I need to write a coupon code system but I do not want to save each coupon code in the database. (For performance and design reasons.) Rather I would like to generate codes subsequent that are watermarked with another code.

They should like kind of fancy and random. Currently they look like this:

1: AKFCU2, 2: AKFDU2, 3: AKFDW2, 4: AKHCU2, 5: AKHCW2, ..., 200: CLFSU2, 201: CLFSW2, ...

It's obvious that subsequent codes look very similar as I just converted my code ingredients (the watermark and the integer in the front) to binary base and permutated the order by a fixed scheme. But to prevent people to easily guess another valid code or even accidently enter another valid code (thus making another code invalid by using it) I would prefer something more chaotic, like this:

1: FIOJ32, 2: X9NIU2, 3: SIUUN7, 4: XTVV4S, ...

In the end the problem is to find a bijective, discrete function on the domain {0,1}^27 (or alternatively {0,1,2,3,4, ..., [10^(8.5)]}) that is far away from being continuous. Also it should be as simple as possible to implement. (EDIT: I also need to implement the reverse function.)

Any suggestions for such a function?

  • $\begingroup$ Generally people do this kind of stuff with a hash function. Are you sure you need to implement the inverse? You could just have a lookup table of the hashes of all the coupons you've used so far. $\endgroup$ Commented Nov 9, 2010 at 9:25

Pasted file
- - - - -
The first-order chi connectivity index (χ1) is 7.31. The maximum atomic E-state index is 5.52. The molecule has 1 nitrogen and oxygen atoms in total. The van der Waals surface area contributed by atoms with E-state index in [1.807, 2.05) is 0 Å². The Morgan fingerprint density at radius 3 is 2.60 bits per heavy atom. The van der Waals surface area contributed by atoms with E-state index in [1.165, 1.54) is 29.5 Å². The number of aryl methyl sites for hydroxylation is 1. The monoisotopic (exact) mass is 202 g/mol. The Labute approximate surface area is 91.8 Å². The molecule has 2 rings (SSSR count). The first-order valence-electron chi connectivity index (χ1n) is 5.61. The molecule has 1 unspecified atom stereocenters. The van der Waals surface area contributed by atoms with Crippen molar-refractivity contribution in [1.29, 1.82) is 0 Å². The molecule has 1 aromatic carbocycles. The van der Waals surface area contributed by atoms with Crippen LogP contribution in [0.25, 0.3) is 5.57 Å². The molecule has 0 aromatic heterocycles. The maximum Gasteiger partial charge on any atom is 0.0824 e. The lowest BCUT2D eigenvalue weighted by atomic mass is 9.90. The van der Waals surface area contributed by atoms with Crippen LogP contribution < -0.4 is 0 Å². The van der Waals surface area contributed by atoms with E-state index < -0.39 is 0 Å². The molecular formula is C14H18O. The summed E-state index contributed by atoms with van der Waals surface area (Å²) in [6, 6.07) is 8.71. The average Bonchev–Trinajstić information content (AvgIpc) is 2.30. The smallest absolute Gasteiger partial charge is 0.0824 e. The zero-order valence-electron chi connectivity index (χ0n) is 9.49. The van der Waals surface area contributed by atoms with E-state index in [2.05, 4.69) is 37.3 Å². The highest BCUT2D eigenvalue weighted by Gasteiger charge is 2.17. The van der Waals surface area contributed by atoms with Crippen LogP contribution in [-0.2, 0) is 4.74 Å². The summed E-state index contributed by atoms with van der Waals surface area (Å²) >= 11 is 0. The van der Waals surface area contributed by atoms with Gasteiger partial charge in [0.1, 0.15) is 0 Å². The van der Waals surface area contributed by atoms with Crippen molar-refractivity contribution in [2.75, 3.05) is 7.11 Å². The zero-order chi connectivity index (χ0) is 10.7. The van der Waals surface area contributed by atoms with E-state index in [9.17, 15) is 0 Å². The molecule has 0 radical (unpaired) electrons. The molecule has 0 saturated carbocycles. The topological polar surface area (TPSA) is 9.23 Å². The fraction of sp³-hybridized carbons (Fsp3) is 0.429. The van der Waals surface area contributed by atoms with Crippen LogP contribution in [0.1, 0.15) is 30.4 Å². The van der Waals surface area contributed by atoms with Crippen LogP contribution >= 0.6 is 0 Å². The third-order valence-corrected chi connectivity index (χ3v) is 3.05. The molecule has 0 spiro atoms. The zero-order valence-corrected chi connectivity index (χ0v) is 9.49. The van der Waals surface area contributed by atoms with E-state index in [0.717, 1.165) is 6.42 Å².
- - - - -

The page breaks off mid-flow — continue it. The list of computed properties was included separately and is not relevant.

• $\begingroup$ @Qiaochu You need there to be no collisions, so any one-way permutation would do (with a lookup table as you described). $\endgroup$ Commented Nov 9, 2010 at 23:28

2 Answers 2


Take any odd $a$ and calculate $x \mapsto ax + b \pmod{2^{27}}$.

EDIT: Here's a more sophisticated suggestion. The following functions are all invertible and easy to implement:

  • Multiplication by an odd number modulo $2^{27}$.
  • Addition of an arbitrary number modulo $2^{27}$.
  • XOR of an arbitrary 27-bit number.
  • Rotation of the bits (can be implemented using two shifts).

If you compose them repeatedly they become harder to break (but probably still easy for someone who already knows the general form of your cipher).

By composing, I mean you apply several of them in succession (you can apply a given mapping more than once with same or different parameters).

Another suggestion is to use a random permutation. It's not difficult to generate a random permutation, and given a permutation to calculate its inverse. You can store both permutations in a file and load them to memory (if you have enough - it's 1GB for both) each time your main program starts.

  • $\begingroup$ Thanks for your answer! But can you please tell me the inverse function? $\endgroup$
    – Philip
    Commented Nov 9, 2010 at 0:59
  • $\begingroup$ The inverse is $x \mapsto a^{-1}(x-b) \pmod{2^{27}}$. $\endgroup$ Commented Nov 9, 2010 at 1:17
  • $\begingroup$ You can compute $a^{-1} \pmod{2^{27}}$ using (say) Wolfram Alpha, or conversely, just try all odd $b$s until you hit upon one such that $ab \equiv 1 \pmod{2^{27}}$. (The real way to calculate an inverse is the extended GCD algorithm.) $\endgroup$ Commented Nov 9, 2010 at 1:18
  • 2